The invention under consideration provides a new and simpler system and arrangement for the handling of baggage. The system is capable of eliminating the need for labour in the handling of baggage. As a result, the airlines' expenses in connection with the handling of baggage will no longer apply, as the system will make sure that the baggage is not delayed, sent to the wrong destination, damaged, stolen or lost. All baggage will reach its correct destination in time, intact. This is due to the fact that the system does not require personnel, in that the baggage is transported and stored on a connected conveyor belt, and no manual reloading is done during transit, before the baggage is loaded on board the plane.
A tremendously important feature in the baggage handling system is that all the conveyor belts and all the storage belts are reversible. Another quality of great importance is that the conveyor belts and the storage belts change identity and destination numerous times during the day, depending on the different flights' destination and point of time.
The baggage handling system that the invention consists of is partly based on well-known components, however the composition and the particular way in which they are organised ensures that the invention differ from the systems that are already on the market.
As mentioned above, the average speed on a conventional baggage conveyor belt in use in airports today is about 1 m/s. With the new system the speed can be increased up to about 3 m/s. The system enables the baggage to be loaded on board the airplane before the passengers. This particularly applies for the transit baggage, where delays most commonly occur.
The main reason for this is that in the invention the baggage will be transported on a cohesive conveyor belt from the minute the baggage has been checked in until it has been loaded into the plane. The demanding work of reloading of baggage from the conveyor belts onto transport trolleys and trucks, and then into the hold of the airplanes, has been simplified and rationalised with this new system. All the manual work with reloading of baggage between check-in and loading into the plane is eliminated.
BRIEF DESCRIPTION OF THE DRAWINGS
The invention will, in what follows, be further explained through an illustrations, where
FIG. 1 shows a schematic outline of a baggage handling system embodying the invention.
DETAILED DESCRIPTION OF THE INVENTION
FIG. 1 indicates in a schematic manner the baggage handling system. The passenger 10 arrives at the airport with his baggage 11. The check-in is done in one of the many check-in desks 12. Here the passenger presents his ticket and receives his boarding card, at the same time as the baggage is weighed and marked with a baggage tag indicating the final destination. Subsequently, the baggage is put onto the conveyor belt 13. If the baggage 11 is going directly to its end destination, it is transported on the connected conveyor belt 13 to an accumulation area, i.e. a buffer 17 for storage of main baggage. This buffer area 17 can consist of a number of parallel conveyor belts. The number of conveyor belts needed depends on the size of the airport and how great part of the baggage which is main baggage, and the proportion between the amount of main baggage and transit baggage. The length of the conveyor belts also varies depending on the amount of baggage. The storage belt 17 can be divided into two or more belts onto which the baggage can be loaded from both sides.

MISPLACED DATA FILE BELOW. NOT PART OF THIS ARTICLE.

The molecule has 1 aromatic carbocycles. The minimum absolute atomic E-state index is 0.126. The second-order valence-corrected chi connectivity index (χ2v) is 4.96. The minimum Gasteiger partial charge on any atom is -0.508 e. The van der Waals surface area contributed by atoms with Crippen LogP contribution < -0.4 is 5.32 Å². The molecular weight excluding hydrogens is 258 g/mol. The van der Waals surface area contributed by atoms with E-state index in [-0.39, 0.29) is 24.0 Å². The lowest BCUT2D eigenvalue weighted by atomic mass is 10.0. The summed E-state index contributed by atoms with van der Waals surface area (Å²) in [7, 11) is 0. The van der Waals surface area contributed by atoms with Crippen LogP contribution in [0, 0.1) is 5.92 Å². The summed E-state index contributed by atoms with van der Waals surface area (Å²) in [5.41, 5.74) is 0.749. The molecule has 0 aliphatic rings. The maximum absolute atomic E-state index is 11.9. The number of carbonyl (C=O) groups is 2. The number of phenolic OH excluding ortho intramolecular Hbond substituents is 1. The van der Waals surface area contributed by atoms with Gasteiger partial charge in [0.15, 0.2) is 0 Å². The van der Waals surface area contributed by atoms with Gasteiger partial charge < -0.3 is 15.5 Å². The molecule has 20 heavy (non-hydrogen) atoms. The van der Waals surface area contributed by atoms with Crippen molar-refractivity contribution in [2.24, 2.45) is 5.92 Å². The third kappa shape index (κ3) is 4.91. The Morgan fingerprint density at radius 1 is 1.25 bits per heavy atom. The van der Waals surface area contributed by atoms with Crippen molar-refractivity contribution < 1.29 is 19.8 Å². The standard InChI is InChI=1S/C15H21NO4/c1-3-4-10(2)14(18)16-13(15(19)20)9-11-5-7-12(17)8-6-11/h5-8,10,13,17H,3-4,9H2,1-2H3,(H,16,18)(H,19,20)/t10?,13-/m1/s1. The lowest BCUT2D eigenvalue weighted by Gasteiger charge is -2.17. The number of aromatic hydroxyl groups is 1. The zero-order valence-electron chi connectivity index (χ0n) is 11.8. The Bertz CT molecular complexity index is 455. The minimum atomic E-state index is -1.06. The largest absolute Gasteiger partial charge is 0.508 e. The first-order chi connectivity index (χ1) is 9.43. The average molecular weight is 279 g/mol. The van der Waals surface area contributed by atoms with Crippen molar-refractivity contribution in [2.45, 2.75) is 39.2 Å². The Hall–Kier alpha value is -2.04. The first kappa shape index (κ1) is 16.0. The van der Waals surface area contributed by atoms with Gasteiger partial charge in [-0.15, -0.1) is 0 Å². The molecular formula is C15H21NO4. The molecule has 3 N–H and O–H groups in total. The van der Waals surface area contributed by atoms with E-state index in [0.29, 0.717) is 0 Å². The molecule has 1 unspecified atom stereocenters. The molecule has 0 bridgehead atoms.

If there is transit baggage that has been checked in, i.e. baggage that needs to be reloaded into another plane after landing, it is transported on belt 13 to a separate buffer 14 for storage of transit baggage. It is of great importance that the transit baggage is kept on a separate transit buffer 14, so that it can be loaded into the plane after the direct baggage has been loaded into the airplane. The reason for this is that the transit baggage can be the first to be removed from the plane after landing, in order to be sorted for the forthcoming departures.
When departure time is approaching and increasing numbers of passengers have checked in their baggage 11, both the buffer 17 for main baggage and buffer 14 for transit baggage are filled up. When all travellers have arrived and checked in, or at another fixed point of time, all the baggage that has been stored in the main baggage buffer 17, is transported onto conveyor belts and all the way out to the airplane at the correct pier 20-23. A short period of time, for instance 5 seconds after the belt with the main baggage has started, the baggage which is stored on the transit buffer 14 is transported on belt 15 and 16 and out to the same airplane. In this manner the transit baggage is loaded into the plane soon after the ordinary baggage, and as a result the transit baggage is the first to be removed after the airplane has landed